“Be strong and courageous. Do not be afraid or terrified because of them, for the Lord your God goes with you; He will never leave you nor forsake you”—Deuteronomy 31:6 (NIV).
Can you recall making a pinky promise with your best friend on the school playground? Maybe you promised to always be friends wherever life led you? Intertwining your pinky finger with your BFF, you made, what you thought, was a forever pact.
But life happens. One of you moved away. Or maybe life just got in the way as you grew up and your lives took different directions. Whatever the situation, that childhood vow, forgotten as you added another candle to your birthday cake, was filled with hope.
According to research, the “pinky promise” originated in Japan where it is known as “yubikiri,” which means “finger cut-off.” In that country, the person who broke their promise faced having a pinky finger cut off. Ouch!
The Pain of Broken Promises
In modern times, pinky swearing is a more informal way of sealing a promise. In the U.S., the tradition has existed since at least 1860. Pinky promises between friends signify an oath, never to be broken.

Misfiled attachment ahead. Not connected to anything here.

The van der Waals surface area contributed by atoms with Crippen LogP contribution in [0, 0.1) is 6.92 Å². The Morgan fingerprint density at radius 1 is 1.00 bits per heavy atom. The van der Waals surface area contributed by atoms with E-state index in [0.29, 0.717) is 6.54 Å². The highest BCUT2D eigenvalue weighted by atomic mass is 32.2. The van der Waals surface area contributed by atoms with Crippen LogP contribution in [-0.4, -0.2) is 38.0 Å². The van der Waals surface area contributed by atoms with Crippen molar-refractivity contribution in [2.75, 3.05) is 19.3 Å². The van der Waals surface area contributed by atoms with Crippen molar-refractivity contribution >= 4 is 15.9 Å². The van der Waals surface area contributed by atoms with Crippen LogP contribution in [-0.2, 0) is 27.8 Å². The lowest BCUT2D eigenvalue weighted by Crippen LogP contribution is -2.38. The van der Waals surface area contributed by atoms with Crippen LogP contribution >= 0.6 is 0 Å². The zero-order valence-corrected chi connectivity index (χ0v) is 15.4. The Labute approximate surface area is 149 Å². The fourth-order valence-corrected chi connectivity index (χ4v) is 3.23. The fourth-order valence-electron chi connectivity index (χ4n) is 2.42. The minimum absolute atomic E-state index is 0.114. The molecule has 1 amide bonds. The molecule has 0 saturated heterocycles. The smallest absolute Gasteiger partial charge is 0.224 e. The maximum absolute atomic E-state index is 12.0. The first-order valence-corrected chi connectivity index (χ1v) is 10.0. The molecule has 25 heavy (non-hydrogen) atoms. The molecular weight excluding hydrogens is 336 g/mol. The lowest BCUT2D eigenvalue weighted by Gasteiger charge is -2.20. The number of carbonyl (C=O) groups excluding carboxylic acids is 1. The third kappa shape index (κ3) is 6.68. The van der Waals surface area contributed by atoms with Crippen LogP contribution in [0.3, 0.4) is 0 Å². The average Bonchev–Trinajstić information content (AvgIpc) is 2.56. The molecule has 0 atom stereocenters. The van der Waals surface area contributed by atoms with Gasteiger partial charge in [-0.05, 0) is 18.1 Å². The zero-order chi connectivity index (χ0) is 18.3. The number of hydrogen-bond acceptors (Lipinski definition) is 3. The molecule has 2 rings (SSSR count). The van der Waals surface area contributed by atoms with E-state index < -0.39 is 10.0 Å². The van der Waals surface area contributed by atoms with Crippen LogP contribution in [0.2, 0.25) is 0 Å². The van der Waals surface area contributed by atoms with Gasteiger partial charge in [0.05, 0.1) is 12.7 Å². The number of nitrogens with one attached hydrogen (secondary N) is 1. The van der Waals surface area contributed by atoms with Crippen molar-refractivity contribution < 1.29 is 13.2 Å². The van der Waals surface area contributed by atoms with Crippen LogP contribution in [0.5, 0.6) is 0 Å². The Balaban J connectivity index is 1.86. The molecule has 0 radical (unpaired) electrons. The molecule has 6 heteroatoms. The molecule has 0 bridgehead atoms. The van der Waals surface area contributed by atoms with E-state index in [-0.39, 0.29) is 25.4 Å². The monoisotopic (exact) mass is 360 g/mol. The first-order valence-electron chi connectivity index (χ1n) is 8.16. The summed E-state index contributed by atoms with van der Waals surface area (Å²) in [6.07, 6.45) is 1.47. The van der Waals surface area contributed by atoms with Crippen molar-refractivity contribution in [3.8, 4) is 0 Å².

Could you imagine, however, if every time you broke a “pinky promise,” you had to cut off your pinky? Eventually, pinkies would become extinct. However, if you break a “pinky promise” with your best friend, cutting off your pinky would be the least of your concerns. Pinky promises are a binding foundation of trust.
Trust is the key to a lasting relationship with anyone, pinky swear or not. It’s the glue that holds everything together. When trust is broken, friendships dissolve.
A Binding Foundation of Trust
When David was running from Saul, he called out to, and placed his trust in God—a trust built on a firm foundation and a belief in God’s promises. In Psalm 59:9-10, David writes, “I keep looking for you, my strength, because God is my stronghold. My loving God will come to meet me. God will allow me to look down on my enemies” (CEB).
Trusting God doesn’t come easy for us. Wanting to control our own lives, we’re afraid to let go and let God. It requires us to walk in faith, knowing He has our best interests at heart.
Our relationship with God and the trust we build in Him is shaped by our response to His promises. When we learn these promises are the answer to despair, we can walk in faith, believing without a doubt, He hears our cries.
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SOURCE: Assist News